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Violence-weary, Ferguson sees second night of calm

The violence-weary town of Ferguson, Missouri, saw a second straight evening of relative calm on Thursday after the fatal shooting of an unarmed black teen nearly two weeks ago.

National Guard troops walk through a staging area located at a shopping center parking lot in Ferguson, Missouri August 21, 2014. REUTERS/Adrees Latif National Guard troops walk through a staging area located at a shopping center parking lot in Ferguson, Missouri August 21, 2014. REUTERS/Adrees Latif

The violence-weary town of Ferguson, Missouri, saw a second straight evening of relative calm on Thursday after the fatal shooting of an unarmed black teen nearly two weeks ago.

Police, who were widely criticized for using heavy-handed tactics to quell earlier protests over the death of 18-year-old Michael Brown, made only isolated arrests as local clergy and civic leaders worked to keep protests orderly.

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In an apparent sign of easing tensions, Captain Ron Johnson, a black State Highway Patrol officer placed in command last week after the criticism of the local police, said a drawdown of National Guard troops would begin on Friday.

Governor Jay Nixon ordered the National Guard deployment to help quell the looting and vandalism that have accompanied the nightly protest rallies over Brown's death on Aug. 9, but the troops have largely kept a low profile.

Clergy and civic leaders again urged protesters to remain peaceful and to return to their homes after dark.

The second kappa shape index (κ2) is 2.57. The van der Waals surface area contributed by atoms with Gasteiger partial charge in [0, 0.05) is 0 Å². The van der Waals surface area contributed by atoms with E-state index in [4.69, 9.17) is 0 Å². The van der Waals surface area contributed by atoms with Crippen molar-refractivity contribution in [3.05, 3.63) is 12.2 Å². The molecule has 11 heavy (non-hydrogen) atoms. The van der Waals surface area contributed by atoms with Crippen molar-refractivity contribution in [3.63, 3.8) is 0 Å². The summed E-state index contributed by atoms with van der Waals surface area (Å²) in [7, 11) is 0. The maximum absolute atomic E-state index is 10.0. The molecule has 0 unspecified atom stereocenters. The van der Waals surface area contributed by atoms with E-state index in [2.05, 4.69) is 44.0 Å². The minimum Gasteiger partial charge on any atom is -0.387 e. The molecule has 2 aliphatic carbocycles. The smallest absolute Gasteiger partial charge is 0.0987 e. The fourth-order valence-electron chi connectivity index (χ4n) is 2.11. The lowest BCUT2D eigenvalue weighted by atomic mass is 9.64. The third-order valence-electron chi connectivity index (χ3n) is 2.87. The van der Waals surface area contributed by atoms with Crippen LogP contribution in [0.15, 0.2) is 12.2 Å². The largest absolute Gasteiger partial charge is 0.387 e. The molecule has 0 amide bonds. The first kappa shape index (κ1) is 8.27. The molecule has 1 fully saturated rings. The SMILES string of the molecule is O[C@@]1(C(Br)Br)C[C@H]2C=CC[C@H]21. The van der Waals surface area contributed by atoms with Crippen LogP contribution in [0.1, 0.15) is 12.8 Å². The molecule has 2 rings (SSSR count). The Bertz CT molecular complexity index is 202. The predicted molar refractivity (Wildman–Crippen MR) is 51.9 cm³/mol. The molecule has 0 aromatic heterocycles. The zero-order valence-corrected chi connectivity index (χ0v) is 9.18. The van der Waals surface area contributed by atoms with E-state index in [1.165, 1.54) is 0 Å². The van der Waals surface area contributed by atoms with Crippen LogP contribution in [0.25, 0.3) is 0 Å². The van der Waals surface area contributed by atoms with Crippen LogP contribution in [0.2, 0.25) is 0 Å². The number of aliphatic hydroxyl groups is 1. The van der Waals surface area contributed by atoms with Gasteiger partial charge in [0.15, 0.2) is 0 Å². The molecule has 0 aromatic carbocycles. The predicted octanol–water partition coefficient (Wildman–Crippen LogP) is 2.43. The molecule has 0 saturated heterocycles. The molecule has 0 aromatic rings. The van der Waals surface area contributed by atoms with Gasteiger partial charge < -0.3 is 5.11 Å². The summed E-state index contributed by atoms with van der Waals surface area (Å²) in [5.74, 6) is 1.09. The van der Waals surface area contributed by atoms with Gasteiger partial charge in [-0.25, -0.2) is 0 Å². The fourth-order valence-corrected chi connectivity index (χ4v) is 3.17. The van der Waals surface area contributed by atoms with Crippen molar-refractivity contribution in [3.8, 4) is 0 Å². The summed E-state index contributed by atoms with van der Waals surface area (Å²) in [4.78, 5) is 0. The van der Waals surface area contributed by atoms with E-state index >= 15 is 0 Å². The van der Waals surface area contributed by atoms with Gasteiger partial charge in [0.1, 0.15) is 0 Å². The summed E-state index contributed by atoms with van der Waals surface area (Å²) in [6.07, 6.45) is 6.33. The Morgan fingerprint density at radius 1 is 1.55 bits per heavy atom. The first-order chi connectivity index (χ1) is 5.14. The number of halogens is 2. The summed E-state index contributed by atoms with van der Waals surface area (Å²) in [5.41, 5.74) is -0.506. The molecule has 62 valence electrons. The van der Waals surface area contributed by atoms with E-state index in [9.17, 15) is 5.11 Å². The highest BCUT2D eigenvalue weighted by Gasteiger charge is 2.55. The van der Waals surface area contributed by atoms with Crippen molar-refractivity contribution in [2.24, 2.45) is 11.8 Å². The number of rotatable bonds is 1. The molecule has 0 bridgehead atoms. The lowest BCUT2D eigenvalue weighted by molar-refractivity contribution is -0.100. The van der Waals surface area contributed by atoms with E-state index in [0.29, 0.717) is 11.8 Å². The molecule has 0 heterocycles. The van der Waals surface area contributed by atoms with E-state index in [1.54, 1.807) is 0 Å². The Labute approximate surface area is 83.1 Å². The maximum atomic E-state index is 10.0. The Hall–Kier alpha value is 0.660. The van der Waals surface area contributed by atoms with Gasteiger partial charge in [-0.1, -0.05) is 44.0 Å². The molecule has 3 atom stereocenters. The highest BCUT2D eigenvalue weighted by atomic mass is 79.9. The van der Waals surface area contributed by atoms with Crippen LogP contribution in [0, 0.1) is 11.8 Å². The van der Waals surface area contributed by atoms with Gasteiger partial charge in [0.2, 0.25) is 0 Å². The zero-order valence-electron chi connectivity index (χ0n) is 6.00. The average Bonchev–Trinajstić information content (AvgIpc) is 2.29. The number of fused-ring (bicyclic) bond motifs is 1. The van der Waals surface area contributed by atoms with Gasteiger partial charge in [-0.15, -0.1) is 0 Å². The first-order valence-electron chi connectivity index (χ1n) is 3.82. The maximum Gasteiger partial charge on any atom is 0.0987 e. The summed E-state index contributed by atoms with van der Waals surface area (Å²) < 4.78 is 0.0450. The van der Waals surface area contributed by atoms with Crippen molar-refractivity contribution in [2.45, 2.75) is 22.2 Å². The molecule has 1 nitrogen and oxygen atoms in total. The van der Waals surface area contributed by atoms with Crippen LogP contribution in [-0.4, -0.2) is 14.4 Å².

Johnson used props from local children to suggest a measure of peace had returned to the St. Louis-area community after the nightly clashes between protesters and riot gear-clad police that often ended in volleys of tear gas and dozens of arrests.

"Isn't it a better sight ... when we can see a table with a coloring book, a box of crayons and a sock puppet, instead of weapons and Molotov cocktails?" Johnson told reporters.

"This is truly the community of Ferguson. We are headed toward a sense of peace for our community," he said.

An area church said it would hold a "praise and worship" service on Friday evening for Brown, whose funeral is slated for next Monday. A national group of Baptist ministers plans a march on Tuesday morning through the neighborhood where Brown had been walking when he was shot and killed.

RACE RELATIONS

The turmoil has cast the community of 21,000 people into the international spotlight as an emblem of often-troubled race relations in the United States.

Although Ferguson is predominantly African American, its political leadership, police department and public school administration are dominated by whites. Civil rights activists say Brown's death was the culmination of years of police unfairly targeting blacks.

Brown's parents and supporters have been calling for the immediate arrest of Darren Wilson, 28, the police officer who shot their son. Wilson has been placed on leave and has gone into seclusion.

A local grand jury met on Wednesday to begin hearing evidence in the case, a process St. Louis County Prosecuting Attorney Bob McCulloch said could last into mid-October.

Brown's family and protesters are demanding that the probe be turned over to a special prosecutor, saying McCulloch has a record of discriminatory handling of cases involving police accused of misconduct against blacks.

McCulloch, whose father was a police officer killed in the line of duty by a black man, has promised a fair and impartial investigation.

State Senator Jamilah Nasheed arrived at McCulloch's office on Thursday with petitions demanding his removal from the case.

U.S. Attorney General Eric Holder visited Ferguson on Wednesday to meet Brown's parents and other residents, and to review the status of a federal civil rights investigation he has ordered into Brown's slaying.

Brown's mother, Lesley McSpadden, who viewed her son's body for the first time on Wednesday at a local morgue shortly before meeting Holder, said his assurances helped restore her faith that justice could be done.

"Just hearing the words come directly from his mouth, face-to-face, made me feel like, one day, I will," she told CNN on Thursday. "And I'm not saying today, or yesterday, but one day, they will regain my trust."

 
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